Ensuring Continuing Access to Online Scholarly Resources Stewardship & Service, (Open) Access & Preservation, Curation


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Presentation given by Adam Rusbridge & Peter Burnhill at the UK LOCKSS Alliance Workshop in London, 22nd October 2009.

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Ensuring Continuing Access to Online Scholarly Resources Stewardship & Service, (Open) Access & Preservation, Curation

  1. 1. Knowledge Exchange: Sustainable Access to Publications & Long-term Preservation Ensuring Continuing Access to Online Scholarly Resources Stewardship & Service, (Open) Access & Preservation, Curation Adam Rusbridge, Peter Burnhill EDINA National Data Centre, University of Edinburgh, Scotland UK UK LOCKSS Alliance Workshop London, 22nd October 2009 1
  2. 2. EDINA – ensuring continuity of access• Services • University of Edinburgh joined the CLOCKSS Project that started in 2005/6 • EDINA acts the Archive Node in Europe since launch of CLOCKSS • ‘Open Access’ Host for CLOCKSS triggered content • Support for the UK LOCKSS Alliance ‘cooperative’• Projects • PEPRS: e-journal preservation registry service [with ISSN-IC] • PeCAN: post-cancellation (licensed) content [JISC Collections] 2
  3. 3. Piloting an E-journal Preservation Registry ServicePEPRSProject: JISC-funded, two years starting August 2008 – review after 18 months (Feb. 2010) for move into servicePartners: EDINA and ISSN International Centre (Paris) – Support of Governing Body and Directors of ISSN NetworkProblem: How can libraries & policy-makers assess which e- journals are being archived * by what methods? * under what terms of access? – Self-statement about content, methods, using comparable vocabulary * descriptors of digital preservation policy & practicesPurpose: Scope, develop & test a registry service – Establish and test an Information Architecture – Seek consensus across stakeholders – Technical & financial sustainability 3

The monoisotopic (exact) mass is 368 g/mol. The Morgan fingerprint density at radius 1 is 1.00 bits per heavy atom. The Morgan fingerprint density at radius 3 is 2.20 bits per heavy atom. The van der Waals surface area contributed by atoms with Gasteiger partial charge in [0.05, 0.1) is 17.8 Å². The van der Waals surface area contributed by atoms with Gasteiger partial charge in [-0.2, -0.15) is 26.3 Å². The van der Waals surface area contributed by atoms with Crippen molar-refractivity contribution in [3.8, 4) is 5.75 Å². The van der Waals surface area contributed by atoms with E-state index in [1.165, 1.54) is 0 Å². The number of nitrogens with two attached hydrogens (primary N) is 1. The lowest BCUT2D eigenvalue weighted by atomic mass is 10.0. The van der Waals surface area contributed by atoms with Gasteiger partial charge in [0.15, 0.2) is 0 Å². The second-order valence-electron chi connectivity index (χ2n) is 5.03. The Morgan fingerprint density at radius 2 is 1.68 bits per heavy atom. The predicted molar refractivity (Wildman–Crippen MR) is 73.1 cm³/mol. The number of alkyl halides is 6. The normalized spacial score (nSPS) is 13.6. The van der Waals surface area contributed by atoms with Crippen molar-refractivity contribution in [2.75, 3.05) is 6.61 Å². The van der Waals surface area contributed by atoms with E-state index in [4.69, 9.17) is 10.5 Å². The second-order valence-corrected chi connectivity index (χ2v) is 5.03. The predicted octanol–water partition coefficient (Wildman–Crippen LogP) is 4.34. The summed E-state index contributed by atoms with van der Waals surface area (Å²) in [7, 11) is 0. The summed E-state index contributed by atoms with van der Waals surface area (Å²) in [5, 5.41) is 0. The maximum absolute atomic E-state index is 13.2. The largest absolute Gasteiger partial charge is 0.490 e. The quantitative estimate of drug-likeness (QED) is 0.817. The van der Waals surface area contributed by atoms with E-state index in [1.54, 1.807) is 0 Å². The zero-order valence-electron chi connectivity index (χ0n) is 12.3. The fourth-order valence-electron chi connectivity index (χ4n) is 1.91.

4. 4. This is a ‘Prototype’ – being shared by project partners, and may be shown to projectassociates & the funders (JISC): this shows the Basic Search
  5. 5. Success!This showswho islookingafter thise-journalThis is a‘mock-up’based onsampledata fromthearchivingagencies,and using‘first-cut’fields
  6. 6. What happenswhen theISSN enteredis a print ISSN
  7. 7. Example of asearch thatreports noknownpreservationactivity for anthis e-journal
  8. 8. Shows whathappens whenthe ISSNentered is notrecognised
  9. 9. Project developments • Interaction with Preservation Agencies – Blogging workshop for all Project participants. Seek views on data flows, data fields, vocabularies etc. • Development of demonstrator, to support pilot activity Planned for autumn/winter 2009 • Assessment of future of pilot, and future funding Scheduled for February 2010 9
  10. 10. Project Website and Reports • http://edina.ac.uk/projects/peprs/index.html • • P.Burnhill, F.Pelle, P.Godefroy, F.Guy, M.Macgregor, A.Rusbridge & C.Rees Piloting an e-journals preservation registry service. Serials 22(1) March 2009. [UK Serials Group] • P.Burnhill Tracking e-journal preservation: archiving registry service anyone? Against the Grain. 21(1) February 2009. pp. 32,34,36 10
  11. 11. Questions and Side Benefits • If attention is switching from preservation to post-cancellation access, should PEPRS try to adapt? – But that is for a national registry (PeCAN Project) – A national not an international responsibility 11
  12. 12. Post-cancellation e-Content Access via NESLi2(PeCAN) Recap and Information Architecture Peter Burnhill and Adam Rusbridge EDINA national data centre 12